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se·ri·ous Pronunciation: 'sir-E-&s Function: adjective Etymology: Middle English seryows, from Middle French or Late Latin; Middle French serieux, from Late Latin seriosus, alteration of Latin serius weighty, serious; probably akin to Old English sw[AE]r heavy, sad Date: 15th century 1 : thoughtful or subdued in appearance or manner : SOBER 2 a : requiring much thought or work b : of or relating to a matter of importance 3 a : not joking or trifling : being in earnest b archaic : PIOUS c : deeply interested : DEVOTED 4 a : not easily answered or solved b : having important or dangerous possible consequences 5 : excessive or impressive in quantity, extent, or degree : CONSIDERABLE - se·ri·ous·ness noun synonyms SERIOUS, GRAVE, SOLEMN, SEDATE, STAID, SOBER, EARNEST mean not light or frivolous. SERIOUS implies a concern for what really matters . GRAVE implies both seriousness and dignity in expression or attitude . SOLEMN suggests an impressive gravity utterly free from levity . SEDATE implies a composed and decorous seriousness . STAID suggests a settled, accustomed sedateness and prim self-restraint . SOBER stresses seriousness of purpose and absence of levity or frivolity . EARNEST suggests sincerity or often zealousness of purpose .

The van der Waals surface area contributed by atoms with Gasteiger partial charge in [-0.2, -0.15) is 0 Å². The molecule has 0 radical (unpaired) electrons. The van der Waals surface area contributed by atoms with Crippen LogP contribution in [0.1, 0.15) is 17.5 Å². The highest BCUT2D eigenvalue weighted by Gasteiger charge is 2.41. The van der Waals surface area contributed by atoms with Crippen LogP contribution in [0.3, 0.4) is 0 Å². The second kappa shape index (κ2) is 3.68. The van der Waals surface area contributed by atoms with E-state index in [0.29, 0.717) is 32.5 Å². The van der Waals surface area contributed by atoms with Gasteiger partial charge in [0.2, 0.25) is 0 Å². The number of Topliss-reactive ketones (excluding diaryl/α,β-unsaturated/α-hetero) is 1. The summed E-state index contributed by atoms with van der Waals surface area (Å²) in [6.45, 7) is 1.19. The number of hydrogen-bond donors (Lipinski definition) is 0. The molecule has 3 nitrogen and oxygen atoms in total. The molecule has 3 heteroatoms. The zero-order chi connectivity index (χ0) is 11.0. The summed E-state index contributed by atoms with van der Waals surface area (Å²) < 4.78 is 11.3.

just stop it now! this is too much!